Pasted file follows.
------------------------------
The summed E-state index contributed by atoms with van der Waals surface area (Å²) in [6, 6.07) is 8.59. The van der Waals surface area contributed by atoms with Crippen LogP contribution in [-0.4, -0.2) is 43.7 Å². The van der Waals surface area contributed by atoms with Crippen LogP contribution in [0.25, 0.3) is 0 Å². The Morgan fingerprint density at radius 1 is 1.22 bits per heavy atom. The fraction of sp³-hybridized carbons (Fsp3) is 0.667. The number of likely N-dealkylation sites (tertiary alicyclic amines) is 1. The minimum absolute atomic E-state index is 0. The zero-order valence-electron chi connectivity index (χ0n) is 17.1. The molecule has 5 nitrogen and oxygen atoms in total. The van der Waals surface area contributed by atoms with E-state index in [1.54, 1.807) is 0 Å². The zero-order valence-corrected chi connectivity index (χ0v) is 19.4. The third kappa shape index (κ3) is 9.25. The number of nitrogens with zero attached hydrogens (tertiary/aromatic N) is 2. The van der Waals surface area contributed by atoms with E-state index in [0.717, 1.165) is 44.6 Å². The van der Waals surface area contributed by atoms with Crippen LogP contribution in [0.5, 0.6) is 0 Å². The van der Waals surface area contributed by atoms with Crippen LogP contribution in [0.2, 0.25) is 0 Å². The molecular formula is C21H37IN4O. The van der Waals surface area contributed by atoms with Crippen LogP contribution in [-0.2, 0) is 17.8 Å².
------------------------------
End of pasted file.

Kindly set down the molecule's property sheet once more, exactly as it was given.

The summed E-state index contributed by atoms with van der Waals surface area (Å²) in [6, 6.07) is 8.59. The van der Waals surface area contributed by atoms with Crippen LogP contribution in [-0.4, -0.2) is 43.7 Å². The van der Waals surface area contributed by atoms with Crippen LogP contribution in [0.25, 0.3) is 0 Å². The Morgan fingerprint density at radius 1 is 1.22 bits per heavy atom. The fraction of sp³-hybridized carbons (Fsp3) is 0.667. The number of likely N-dealkylation sites (tertiary alicyclic amines) is 1. The minimum absolute atomic E-state index is 0. The zero-order valence-electron chi connectivity index (χ0n) is 17.1. The molecule has 5 nitrogen and oxygen atoms in total. The van der Waals surface area contributed by atoms with E-state index in [1.54, 1.807) is 0 Å². The zero-order valence-corrected chi connectivity index (χ0v) is 19.4. The third kappa shape index (κ3) is 9.25. The number of nitrogens with zero attached hydrogens (tertiary/aromatic N) is 2. The van der Waals surface area contributed by atoms with E-state index in [0.717, 1.165) is 44.6 Å². The van der Waals surface area contributed by atoms with Crippen LogP contribution in [0.5, 0.6) is 0 Å². The van der Waals surface area contributed by atoms with Crippen LogP contribution in [0.2, 0.25) is 0 Å². The molecular formula is C21H37IN4O. The van der Waals surface area contributed by atoms with Crippen LogP contribution in [-0.2, 0) is 17.8 Å².